“He really cares about you as a person and a player. I look up to him as a mentor because he [demonstrates] how to show up. He shows up every day for the team,” she said.

Under this model, Graves said, each team member has the same opportunity to lead and to make the culture safe. It’s no longer the old-school approach of giving leadership roles only to seniors.

“When the culture is safe, then you can be honest. You’re not going to personalize feedback,” Graves said. “We build a relationship so people can understand each other and we can have a safe environment. That is a big piece. I wanted to have the kids own the responsibility for the team more. That is really what Bob has helped us do.”

Teaching leadership in the sport management and recreation program created a natural progression for Accorsi to excel in this role. To help establish a more structured program, Graves and Accorsi created four one-hour classes that focused on leadership development. In the early part of the fall 2021 semester, the players read a variety of well-known athletics-inspired books, including The Ideal Team Player by Patrick Lencioni, and watched videos on leadership to identify what it means to be equals on a team.

Naomi Graves and Bob Accorsi

Graves and Accorsi created four one-hour classes that focused on leadership development

“These women took hold of this and we are starting to see team chemistry that I have not seen in the three previous years. They are communicating with each other better,” Accorsi said. “Now they can bring attention to errors, for example, in a way that teammates don’t feel overwhelmed or threatened. That’s what a leader does.”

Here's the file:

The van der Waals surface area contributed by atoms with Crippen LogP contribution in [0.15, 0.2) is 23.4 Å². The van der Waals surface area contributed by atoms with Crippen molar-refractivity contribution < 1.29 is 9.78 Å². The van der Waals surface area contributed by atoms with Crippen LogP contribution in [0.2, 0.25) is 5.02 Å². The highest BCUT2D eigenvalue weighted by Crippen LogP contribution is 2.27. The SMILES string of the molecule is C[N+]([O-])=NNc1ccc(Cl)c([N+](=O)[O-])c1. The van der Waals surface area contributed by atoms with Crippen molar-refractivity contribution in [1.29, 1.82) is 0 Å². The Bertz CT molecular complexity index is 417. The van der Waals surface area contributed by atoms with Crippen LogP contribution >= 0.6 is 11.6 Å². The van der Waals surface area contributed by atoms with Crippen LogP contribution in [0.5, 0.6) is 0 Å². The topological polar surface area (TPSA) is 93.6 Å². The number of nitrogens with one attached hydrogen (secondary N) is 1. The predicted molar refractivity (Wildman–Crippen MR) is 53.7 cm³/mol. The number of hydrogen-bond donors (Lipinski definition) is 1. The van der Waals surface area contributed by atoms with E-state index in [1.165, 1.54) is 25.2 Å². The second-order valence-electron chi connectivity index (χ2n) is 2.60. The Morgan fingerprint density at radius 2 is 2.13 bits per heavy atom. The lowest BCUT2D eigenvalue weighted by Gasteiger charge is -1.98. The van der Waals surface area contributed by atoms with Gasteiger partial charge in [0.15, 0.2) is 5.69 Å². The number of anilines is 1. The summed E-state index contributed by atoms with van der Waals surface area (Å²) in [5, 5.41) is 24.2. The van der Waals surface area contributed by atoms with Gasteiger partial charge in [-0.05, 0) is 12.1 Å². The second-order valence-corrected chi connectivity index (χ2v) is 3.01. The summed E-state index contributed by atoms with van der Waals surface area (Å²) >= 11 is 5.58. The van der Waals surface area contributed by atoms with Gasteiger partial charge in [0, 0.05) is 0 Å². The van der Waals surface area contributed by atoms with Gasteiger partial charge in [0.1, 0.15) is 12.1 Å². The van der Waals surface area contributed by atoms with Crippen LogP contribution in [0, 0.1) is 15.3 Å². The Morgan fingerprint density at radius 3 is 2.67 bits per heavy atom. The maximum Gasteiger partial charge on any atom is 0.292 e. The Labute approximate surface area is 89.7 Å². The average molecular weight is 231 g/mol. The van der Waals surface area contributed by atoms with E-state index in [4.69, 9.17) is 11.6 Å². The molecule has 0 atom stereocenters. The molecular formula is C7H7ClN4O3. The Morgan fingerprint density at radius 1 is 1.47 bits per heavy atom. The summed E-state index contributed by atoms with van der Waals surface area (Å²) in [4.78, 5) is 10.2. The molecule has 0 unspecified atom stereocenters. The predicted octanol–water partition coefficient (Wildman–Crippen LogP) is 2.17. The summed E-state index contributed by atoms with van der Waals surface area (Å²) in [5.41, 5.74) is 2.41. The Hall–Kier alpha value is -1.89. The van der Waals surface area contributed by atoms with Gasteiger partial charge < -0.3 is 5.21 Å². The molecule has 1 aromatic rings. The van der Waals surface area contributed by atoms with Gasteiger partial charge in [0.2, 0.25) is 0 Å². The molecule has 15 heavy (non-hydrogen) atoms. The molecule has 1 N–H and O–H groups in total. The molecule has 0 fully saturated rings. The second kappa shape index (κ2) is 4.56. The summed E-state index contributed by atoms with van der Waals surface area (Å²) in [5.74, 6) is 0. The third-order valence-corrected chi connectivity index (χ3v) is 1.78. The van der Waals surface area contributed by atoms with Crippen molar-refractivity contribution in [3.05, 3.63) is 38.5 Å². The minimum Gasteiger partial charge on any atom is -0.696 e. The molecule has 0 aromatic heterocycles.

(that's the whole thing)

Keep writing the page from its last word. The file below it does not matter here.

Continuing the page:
During one of the classes, the players watched a video called “Building a Culture” about University of Minnesota head football coach, P.J. Fleck, who uses an acronym to inspire his team: “FAMILY: Forget About Me I Love You.”

“Now, at all of our meetings, Grace Dzindolet (senior guard) tells everybody she loves them. We all say ‘we love you, too.’ There is a comradery and togetherness and they rely on each other. Not just in this room, not just on the court, they rely on each other outside of basketball,” Accorsi said.

Graves still calls the shots as head coach with assistance from graduate assistant coaches Colleen O’Connell and Carolee Pierce. Accorsi describes part of his contributions as “situational,” meaning he responds to moments when players show a lapse in what they’ve learned. He can be found on the bench with the players for all home games providing constructive encouragement for good play and constructive criticism when the fundamentals get lost.

For Lyons, she appreciates Accorsi instilling in her that she can be an effective team player. According to Accorsi, that selfless approach allows the players to focus totally on supporting one another to bring out the desired end result.

“He taught me that you don’t need to be the one who always scores or does the big things on the court. But being that background person, to feel like I am playing that role this year, calming the floor down when it’s needed,” she said. “He helped me with my confidence to realize that is OK to be that kind of role player.”

Similarly, Accorsi taught Hourihan that leading from the back of the pack, rather than the front, is OK, too.

“Small things like high fives on the court, texting teammates after practice, and being encouraging go a long way,” she said.